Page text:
Routine screening for anorectal chlamydia among HIV-positive men who have sex with men (MSM) could avert further spread of chlamydia and HIV in the total MSM population. Since costs of non-routine screening exceeds the cost of routine screening at the HIV treatment centre, the screening programme would more than offset the costs of routine screening over a twenty-year period.
In most industrialised countries, MSM comprise the majority of people with HIV infections. In an effort to reduce further infection, some countries, including the United States, routinely screen HIV-infected MSM for sexually transmitted infections (STIs) when they attend HIV treatment centres for regular care. In the Netherlands however, HIV care is separate from STI screening. MSM may take the initiative to ask for screening at an STI clinic or general practice but asymptomatic infections could remain unnoticed since many MSM only decide to screen when they have symptoms or when their sexual behaviour runs a high-risk of getting an STI. Because there is a high prevalence of asymptomatic STIs in MSM, a study headed by the Dutch National Institute for Public Health and the Environment (RIVM) looked at the cost-effectiveness of routinely screening for STIs amongst MSM in care at Dutch HIV treatment centres. They focused on the most prevalent asymptomatic STI amongst HIV-infected MSM in the Netherlands, anorectal chlamydia.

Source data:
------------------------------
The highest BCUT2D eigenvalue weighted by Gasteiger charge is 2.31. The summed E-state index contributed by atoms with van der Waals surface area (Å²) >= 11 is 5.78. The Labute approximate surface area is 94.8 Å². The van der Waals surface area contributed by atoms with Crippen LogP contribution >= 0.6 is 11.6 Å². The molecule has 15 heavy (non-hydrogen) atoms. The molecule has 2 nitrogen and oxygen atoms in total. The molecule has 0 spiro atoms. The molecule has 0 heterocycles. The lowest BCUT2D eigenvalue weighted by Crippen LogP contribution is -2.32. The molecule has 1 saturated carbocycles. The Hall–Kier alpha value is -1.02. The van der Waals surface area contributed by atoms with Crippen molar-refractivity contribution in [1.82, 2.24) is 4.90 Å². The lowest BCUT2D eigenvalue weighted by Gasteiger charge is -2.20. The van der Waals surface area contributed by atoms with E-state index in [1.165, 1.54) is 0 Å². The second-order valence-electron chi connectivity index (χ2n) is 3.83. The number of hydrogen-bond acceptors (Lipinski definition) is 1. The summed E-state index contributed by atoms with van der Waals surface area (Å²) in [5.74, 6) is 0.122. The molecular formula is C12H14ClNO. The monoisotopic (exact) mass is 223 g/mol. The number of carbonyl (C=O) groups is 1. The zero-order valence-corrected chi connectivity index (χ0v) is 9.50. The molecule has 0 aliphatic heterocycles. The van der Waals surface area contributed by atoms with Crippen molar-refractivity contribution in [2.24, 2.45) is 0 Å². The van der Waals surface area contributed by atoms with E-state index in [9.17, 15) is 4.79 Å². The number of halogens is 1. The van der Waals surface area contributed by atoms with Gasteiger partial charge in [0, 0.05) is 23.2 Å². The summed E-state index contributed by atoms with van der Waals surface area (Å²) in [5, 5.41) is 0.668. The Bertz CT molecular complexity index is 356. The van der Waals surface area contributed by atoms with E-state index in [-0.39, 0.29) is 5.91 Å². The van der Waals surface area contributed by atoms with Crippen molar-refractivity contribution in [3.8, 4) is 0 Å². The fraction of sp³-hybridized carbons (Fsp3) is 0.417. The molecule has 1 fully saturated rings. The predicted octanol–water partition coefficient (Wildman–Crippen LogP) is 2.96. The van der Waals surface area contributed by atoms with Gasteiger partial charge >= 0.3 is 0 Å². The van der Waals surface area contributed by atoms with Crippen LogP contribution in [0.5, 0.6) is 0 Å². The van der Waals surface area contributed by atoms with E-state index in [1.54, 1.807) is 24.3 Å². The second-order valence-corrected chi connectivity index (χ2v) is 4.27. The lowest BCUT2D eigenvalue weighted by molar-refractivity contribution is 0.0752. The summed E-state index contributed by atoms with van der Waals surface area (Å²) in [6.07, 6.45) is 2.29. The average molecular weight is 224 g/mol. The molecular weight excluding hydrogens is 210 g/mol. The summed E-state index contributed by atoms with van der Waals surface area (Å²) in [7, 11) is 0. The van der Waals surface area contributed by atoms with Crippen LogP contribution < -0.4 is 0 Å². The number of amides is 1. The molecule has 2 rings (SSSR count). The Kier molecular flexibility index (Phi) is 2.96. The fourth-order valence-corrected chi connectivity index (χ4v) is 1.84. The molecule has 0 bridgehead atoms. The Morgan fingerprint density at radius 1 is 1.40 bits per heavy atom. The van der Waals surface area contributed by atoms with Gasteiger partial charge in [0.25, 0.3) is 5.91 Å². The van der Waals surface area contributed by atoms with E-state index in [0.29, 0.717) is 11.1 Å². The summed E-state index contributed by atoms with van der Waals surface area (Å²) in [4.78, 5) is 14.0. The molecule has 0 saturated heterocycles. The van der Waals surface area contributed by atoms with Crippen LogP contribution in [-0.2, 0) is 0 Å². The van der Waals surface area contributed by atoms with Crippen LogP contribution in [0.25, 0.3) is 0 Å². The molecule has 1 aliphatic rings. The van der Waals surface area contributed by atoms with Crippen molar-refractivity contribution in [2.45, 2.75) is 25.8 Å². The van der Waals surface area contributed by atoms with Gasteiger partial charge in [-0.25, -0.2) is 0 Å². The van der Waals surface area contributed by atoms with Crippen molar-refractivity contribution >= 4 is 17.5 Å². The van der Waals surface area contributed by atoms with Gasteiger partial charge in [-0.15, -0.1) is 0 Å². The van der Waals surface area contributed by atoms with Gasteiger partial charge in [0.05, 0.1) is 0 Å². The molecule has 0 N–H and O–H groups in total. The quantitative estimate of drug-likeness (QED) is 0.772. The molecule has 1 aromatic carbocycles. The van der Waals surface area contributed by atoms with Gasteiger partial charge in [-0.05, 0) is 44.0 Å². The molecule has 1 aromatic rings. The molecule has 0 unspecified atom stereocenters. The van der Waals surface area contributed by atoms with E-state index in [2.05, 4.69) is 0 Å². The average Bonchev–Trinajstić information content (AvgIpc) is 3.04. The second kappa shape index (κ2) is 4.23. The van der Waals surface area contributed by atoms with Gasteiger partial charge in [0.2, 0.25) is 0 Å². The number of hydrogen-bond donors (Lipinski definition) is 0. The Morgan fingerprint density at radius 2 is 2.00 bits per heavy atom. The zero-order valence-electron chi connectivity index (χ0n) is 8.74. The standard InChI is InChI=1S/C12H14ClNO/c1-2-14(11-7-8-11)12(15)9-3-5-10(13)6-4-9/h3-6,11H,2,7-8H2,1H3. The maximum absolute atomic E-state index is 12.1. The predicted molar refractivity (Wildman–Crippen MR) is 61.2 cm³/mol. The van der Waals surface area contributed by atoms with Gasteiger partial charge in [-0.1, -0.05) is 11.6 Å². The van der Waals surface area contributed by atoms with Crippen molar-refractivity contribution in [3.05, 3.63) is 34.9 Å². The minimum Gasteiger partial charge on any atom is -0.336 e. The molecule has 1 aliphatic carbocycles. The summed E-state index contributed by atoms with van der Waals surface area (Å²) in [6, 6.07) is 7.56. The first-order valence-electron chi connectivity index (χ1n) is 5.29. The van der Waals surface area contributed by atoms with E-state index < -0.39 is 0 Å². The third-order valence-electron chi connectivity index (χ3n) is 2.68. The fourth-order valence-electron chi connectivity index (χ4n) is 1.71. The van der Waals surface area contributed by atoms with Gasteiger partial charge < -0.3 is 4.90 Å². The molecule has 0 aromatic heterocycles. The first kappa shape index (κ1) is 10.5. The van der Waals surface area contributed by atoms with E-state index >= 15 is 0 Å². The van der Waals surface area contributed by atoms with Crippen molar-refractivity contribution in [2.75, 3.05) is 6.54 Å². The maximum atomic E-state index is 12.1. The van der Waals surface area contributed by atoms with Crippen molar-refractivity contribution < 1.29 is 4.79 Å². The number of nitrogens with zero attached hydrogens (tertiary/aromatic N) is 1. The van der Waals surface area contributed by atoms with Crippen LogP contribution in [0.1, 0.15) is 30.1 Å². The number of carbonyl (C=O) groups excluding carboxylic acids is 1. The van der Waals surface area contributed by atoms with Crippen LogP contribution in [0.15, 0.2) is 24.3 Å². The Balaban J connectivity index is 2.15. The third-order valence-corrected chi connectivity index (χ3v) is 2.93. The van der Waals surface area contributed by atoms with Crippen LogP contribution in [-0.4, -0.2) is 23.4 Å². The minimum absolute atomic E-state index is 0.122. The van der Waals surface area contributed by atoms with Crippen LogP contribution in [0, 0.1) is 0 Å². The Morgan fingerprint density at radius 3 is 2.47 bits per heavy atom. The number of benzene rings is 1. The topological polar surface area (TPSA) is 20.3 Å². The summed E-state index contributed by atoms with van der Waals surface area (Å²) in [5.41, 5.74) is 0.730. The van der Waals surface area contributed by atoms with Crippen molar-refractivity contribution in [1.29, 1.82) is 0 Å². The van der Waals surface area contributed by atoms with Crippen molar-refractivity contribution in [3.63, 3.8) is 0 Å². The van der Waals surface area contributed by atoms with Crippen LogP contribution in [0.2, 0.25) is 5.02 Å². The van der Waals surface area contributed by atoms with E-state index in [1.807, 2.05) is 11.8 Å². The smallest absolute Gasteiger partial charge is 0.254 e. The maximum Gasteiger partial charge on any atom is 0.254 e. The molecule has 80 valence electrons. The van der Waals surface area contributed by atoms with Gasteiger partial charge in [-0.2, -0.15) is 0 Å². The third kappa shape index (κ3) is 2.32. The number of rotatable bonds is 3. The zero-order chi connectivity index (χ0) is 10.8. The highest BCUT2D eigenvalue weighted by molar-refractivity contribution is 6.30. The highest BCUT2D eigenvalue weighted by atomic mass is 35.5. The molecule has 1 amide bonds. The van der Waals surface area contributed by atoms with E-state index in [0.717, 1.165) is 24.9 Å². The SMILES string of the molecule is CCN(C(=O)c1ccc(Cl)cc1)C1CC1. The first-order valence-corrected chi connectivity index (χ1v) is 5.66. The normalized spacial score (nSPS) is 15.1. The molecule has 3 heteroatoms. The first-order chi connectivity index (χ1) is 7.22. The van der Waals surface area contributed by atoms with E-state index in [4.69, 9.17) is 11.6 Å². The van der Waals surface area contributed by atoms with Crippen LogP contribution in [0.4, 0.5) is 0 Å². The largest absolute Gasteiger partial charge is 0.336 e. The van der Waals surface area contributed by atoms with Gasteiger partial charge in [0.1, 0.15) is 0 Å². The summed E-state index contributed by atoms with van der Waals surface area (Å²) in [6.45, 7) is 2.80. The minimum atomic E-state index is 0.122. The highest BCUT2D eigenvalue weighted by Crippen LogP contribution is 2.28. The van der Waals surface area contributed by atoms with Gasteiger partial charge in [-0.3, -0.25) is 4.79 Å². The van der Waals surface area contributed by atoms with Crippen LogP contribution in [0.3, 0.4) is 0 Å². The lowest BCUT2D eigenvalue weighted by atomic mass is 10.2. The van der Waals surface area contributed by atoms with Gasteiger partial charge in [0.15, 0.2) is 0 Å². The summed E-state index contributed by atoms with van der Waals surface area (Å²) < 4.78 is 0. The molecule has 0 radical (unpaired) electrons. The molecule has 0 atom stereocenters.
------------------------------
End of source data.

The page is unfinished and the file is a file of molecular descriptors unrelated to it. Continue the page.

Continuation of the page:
The authors assumed that HIV-infected MSM would be less likely to attend non-routine screening at STI clinics and general practices if they are routinely screened for chlamydia and have STI care at HIV treatment centres. So if fewer MSM go for non-routine testing at the STI clinic or general practice, routine screening at HIV treatment centres once a year would prove cost-effective. If these men would only be screened at the HIV treatment centre, twice a year would also be cost-effective.